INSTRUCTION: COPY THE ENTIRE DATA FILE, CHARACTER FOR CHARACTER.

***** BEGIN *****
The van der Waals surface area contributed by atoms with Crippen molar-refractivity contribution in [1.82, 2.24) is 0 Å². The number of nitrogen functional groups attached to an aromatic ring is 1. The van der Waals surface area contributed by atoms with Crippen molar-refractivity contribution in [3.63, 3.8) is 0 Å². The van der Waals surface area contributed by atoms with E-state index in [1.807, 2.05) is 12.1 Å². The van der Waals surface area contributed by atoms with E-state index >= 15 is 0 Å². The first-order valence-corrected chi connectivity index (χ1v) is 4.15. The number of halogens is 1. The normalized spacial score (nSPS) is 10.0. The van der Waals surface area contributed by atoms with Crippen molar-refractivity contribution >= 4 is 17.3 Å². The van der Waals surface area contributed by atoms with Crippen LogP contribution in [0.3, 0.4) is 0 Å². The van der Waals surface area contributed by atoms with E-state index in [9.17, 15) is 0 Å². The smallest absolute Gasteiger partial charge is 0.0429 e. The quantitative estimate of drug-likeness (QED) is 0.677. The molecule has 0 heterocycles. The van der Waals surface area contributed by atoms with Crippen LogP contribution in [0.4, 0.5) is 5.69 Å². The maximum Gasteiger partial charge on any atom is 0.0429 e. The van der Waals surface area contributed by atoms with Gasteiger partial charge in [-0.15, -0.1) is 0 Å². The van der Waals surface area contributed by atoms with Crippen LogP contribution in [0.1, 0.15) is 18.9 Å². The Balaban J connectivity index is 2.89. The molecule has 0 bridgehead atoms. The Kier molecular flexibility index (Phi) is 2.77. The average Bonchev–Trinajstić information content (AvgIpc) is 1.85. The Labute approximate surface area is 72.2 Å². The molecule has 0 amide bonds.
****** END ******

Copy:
The van der Waals surface area contributed by atoms with Crippen molar-refractivity contribution in [1.82, 2.24) is 0 Å². The number of nitrogen functional groups attached to an aromatic ring is 1. The van der Waals surface area contributed by atoms with Crippen molar-refractivity contribution in [3.63, 3.8) is 0 Å². The van der Waals surface area contributed by atoms with E-state index in [1.807, 2.05) is 12.1 Å². The van der Waals surface area contributed by atoms with E-state index >= 15 is 0 Å². The first-order valence-corrected chi connectivity index (χ1v) is 4.15. The number of halogens is 1. The normalized spacial score (nSPS) is 10.0. The van der Waals surface area contributed by atoms with Crippen molar-refractivity contribution >= 4 is 17.3 Å². The van der Waals surface area contributed by atoms with Crippen LogP contribution in [0.3, 0.4) is 0 Å². The van der Waals surface area contributed by atoms with E-state index in [9.17, 15) is 0 Å². The smallest absolute Gasteiger partial charge is 0.0429 e. The quantitative estimate of drug-likeness (QED) is 0.677. The molecule has 0 heterocycles. The van der Waals surface area contributed by atoms with Crippen LogP contribution in [0.4, 0.5) is 5.69 Å². The maximum Gasteiger partial charge on any atom is 0.0429 e. The van der Waals surface area contributed by atoms with Gasteiger partial charge in [-0.15, -0.1) is 0 Å². The van der Waals surface area contributed by atoms with Crippen LogP contribution in [0.1, 0.15) is 18.9 Å². The Balaban J connectivity index is 2.89. The molecule has 0 bridgehead atoms. The Kier molecular flexibility index (Phi) is 2.77. The average Bonchev–Trinajstić information content (AvgIpc) is 1.85. The Labute approximate surface area is 72.2 Å². The molecule has 0 amide bonds.